Brothers, I do not consider myself yet to have taken hold of it. But one thing I do: Forgetting what is behind and straining toward what is ahead.                               

Philippians 3:13 (NIV, 1978)

What is the “it” to which Paul is referring which he has yet to take hold of? The previous verses refer to Paul’s desire to know Christ and the power of His resurrection as well as the pain of His suffering. Regardless of what he has already done for the sake of the Gospel, Paul clearly feels he is “not there yet” in this journey of faith in his quest for “it.” The illusive “it” of verse 13, when achieved, will result in the heavenly prize promised in verse 14. The key phrase, however, in our verse is more about the strategy of the journey than the prize itself.

There is a battle in Paul’s life in which he must be victorious if he is to attain the goal for which his very life exists. It is a clear and present struggle that is present in the lives of so many believers. He states that, in the midst of all of his responsibilities as a teacher, preacher, church planter, and lover of all believers, there is one singular priority that gives him perspective and focus for his life—forget the past and reach for what is ahead.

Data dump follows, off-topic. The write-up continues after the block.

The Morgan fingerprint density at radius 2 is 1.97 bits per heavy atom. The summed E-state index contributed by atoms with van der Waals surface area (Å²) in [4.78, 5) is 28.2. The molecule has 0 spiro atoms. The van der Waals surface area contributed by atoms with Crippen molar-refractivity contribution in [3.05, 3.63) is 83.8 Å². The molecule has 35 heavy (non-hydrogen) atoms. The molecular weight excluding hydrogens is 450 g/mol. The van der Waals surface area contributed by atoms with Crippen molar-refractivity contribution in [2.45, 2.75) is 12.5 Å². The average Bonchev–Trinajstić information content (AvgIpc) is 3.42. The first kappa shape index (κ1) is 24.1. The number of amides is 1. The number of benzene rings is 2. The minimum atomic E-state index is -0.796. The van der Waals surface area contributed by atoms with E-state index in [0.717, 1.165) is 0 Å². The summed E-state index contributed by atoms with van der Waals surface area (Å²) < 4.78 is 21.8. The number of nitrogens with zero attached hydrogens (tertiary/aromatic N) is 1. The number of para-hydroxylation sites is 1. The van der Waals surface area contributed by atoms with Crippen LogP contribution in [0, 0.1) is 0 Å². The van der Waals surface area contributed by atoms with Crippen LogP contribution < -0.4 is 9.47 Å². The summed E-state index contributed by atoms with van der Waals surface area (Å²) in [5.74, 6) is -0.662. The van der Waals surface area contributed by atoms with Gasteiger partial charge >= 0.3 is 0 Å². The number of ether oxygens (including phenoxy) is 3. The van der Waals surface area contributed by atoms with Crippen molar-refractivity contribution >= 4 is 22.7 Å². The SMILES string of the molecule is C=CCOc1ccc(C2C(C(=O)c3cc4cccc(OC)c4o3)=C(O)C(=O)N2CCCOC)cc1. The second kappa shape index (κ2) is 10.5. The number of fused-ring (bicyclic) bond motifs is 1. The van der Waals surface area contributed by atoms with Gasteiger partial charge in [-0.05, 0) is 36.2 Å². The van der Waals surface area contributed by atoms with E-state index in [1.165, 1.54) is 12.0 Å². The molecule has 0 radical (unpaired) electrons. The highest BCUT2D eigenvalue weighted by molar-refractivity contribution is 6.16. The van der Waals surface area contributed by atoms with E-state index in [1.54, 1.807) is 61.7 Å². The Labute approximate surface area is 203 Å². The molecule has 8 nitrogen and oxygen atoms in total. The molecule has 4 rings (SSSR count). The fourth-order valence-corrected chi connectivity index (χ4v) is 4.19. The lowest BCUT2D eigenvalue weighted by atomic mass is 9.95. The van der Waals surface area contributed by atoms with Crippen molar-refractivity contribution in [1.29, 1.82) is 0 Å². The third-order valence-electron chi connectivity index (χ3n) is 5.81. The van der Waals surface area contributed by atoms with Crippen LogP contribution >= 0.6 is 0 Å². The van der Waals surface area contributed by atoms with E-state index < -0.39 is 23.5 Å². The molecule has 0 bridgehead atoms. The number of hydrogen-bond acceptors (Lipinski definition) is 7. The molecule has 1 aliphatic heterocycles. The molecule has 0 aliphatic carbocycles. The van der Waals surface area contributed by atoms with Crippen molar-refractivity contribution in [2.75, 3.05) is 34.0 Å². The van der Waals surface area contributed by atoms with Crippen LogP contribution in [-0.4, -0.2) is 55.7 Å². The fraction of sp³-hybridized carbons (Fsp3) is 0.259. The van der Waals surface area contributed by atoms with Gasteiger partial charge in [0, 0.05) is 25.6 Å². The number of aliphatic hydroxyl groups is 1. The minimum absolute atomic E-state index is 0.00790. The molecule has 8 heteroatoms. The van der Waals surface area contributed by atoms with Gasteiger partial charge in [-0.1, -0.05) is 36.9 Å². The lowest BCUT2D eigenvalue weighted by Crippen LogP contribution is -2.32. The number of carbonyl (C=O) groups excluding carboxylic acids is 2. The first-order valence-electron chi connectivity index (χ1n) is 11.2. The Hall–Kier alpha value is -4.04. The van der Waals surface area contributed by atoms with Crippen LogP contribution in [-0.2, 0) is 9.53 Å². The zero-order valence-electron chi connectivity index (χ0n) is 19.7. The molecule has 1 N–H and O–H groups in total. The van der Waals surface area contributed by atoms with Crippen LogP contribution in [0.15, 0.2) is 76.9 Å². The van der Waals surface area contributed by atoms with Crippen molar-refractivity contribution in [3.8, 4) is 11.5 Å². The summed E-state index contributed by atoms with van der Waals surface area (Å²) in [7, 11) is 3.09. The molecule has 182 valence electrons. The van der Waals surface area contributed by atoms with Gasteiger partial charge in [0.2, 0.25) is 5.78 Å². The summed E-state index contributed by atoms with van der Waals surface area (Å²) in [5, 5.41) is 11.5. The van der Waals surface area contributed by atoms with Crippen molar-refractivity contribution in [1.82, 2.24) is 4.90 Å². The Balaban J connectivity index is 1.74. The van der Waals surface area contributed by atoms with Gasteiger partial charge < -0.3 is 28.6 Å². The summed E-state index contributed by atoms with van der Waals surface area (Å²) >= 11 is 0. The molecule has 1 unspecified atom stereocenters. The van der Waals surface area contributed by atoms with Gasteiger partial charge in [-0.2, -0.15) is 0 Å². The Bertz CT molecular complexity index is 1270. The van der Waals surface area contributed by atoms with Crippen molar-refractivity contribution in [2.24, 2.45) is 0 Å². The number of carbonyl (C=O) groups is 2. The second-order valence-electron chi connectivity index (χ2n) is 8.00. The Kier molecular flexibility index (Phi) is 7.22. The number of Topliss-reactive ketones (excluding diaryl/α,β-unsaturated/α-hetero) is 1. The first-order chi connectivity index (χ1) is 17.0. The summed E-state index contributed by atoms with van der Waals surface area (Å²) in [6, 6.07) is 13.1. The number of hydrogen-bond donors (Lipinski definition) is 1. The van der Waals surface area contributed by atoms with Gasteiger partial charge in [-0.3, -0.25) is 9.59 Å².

It’s a loose translation, but I once heard Pastor T. D. Jakes say, “We are starving the tomorrow’s dreams because we choose to feed only the memory of yesterday’s mistakes.” Paul’s resume was filled with extracurricular religious activities that he would just as soon forget. He had been a brutal persecutor of those who had begun to followed Jesus Christ. Only his encounter with the resurrected Lord on the road to Damascus put his life’s mission on a different trajectory. But the memories remained of the person he used to be.

It may be true that our character is formed by our experiences of life—good and bad. But those experiences cannot be permitted to define who we are. I have often said, “Memory Lane is a great place to visit, but we just can’t live there.” Spiritual maturity comes when we learn to release our failures to Jesus so that we can reach forward to experience the victories that He has intended for each of us.